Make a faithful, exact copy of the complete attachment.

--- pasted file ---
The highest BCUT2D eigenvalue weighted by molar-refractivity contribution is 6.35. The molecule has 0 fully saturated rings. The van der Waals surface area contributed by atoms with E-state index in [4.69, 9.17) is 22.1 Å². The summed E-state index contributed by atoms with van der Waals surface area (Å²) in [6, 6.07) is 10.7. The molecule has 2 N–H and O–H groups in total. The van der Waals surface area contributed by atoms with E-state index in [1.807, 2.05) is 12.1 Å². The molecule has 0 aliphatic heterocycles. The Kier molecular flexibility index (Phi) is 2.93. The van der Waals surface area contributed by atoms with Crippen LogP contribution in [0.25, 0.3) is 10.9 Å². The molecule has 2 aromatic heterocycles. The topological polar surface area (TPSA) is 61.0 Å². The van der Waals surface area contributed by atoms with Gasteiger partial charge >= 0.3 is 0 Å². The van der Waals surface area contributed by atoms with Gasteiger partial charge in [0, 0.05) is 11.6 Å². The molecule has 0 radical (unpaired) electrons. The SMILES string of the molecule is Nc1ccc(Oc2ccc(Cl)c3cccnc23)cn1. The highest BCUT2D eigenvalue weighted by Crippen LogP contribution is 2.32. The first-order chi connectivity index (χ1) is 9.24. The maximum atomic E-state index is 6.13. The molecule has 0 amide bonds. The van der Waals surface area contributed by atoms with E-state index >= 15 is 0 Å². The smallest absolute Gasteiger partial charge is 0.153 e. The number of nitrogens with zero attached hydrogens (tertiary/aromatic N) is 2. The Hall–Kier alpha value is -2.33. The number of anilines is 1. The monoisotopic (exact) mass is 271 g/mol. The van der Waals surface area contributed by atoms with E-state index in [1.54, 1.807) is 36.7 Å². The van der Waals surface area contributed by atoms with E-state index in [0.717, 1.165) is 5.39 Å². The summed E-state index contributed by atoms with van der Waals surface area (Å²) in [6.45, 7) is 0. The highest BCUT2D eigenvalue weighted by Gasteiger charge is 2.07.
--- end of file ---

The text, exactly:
The highest BCUT2D eigenvalue weighted by molar-refractivity contribution is 6.35. The molecule has 0 fully saturated rings. The van der Waals surface area contributed by atoms with E-state index in [4.69, 9.17) is 22.1 Å². The summed E-state index contributed by atoms with van der Waals surface area (Å²) in [6, 6.07) is 10.7. The molecule has 2 N–H and O–H groups in total. The van der Waals surface area contributed by atoms with E-state index in [1.807, 2.05) is 12.1 Å². The molecule has 0 aliphatic heterocycles. The Kier molecular flexibility index (Phi) is 2.93. The van der Waals surface area contributed by atoms with Crippen LogP contribution in [0.25, 0.3) is 10.9 Å². The molecule has 2 aromatic heterocycles. The topological polar surface area (TPSA) is 61.0 Å². The van der Waals surface area contributed by atoms with Gasteiger partial charge >= 0.3 is 0 Å². The van der Waals surface area contributed by atoms with Gasteiger partial charge in [0, 0.05) is 11.6 Å². The molecule has 0 radical (unpaired) electrons. The SMILES string of the molecule is Nc1ccc(Oc2ccc(Cl)c3cccnc23)cn1. The highest BCUT2D eigenvalue weighted by Crippen LogP contribution is 2.32. The first-order chi connectivity index (χ1) is 9.24. The maximum atomic E-state index is 6.13. The molecule has 0 amide bonds. The van der Waals surface area contributed by atoms with E-state index >= 15 is 0 Å². The smallest absolute Gasteiger partial charge is 0.153 e. The number of nitrogens with zero attached hydrogens (tertiary/aromatic N) is 2. The Hall–Kier alpha value is -2.33. The number of anilines is 1. The monoisotopic (exact) mass is 271 g/mol. The van der Waals surface area contributed by atoms with E-state index in [1.54, 1.807) is 36.7 Å². The van der Waals surface area contributed by atoms with E-state index in [0.717, 1.165) is 5.39 Å². The summed E-state index contributed by atoms with van der Waals surface area (Å²) in [6.45, 7) is 0. The highest BCUT2D eigenvalue weighted by Gasteiger charge is 2.07.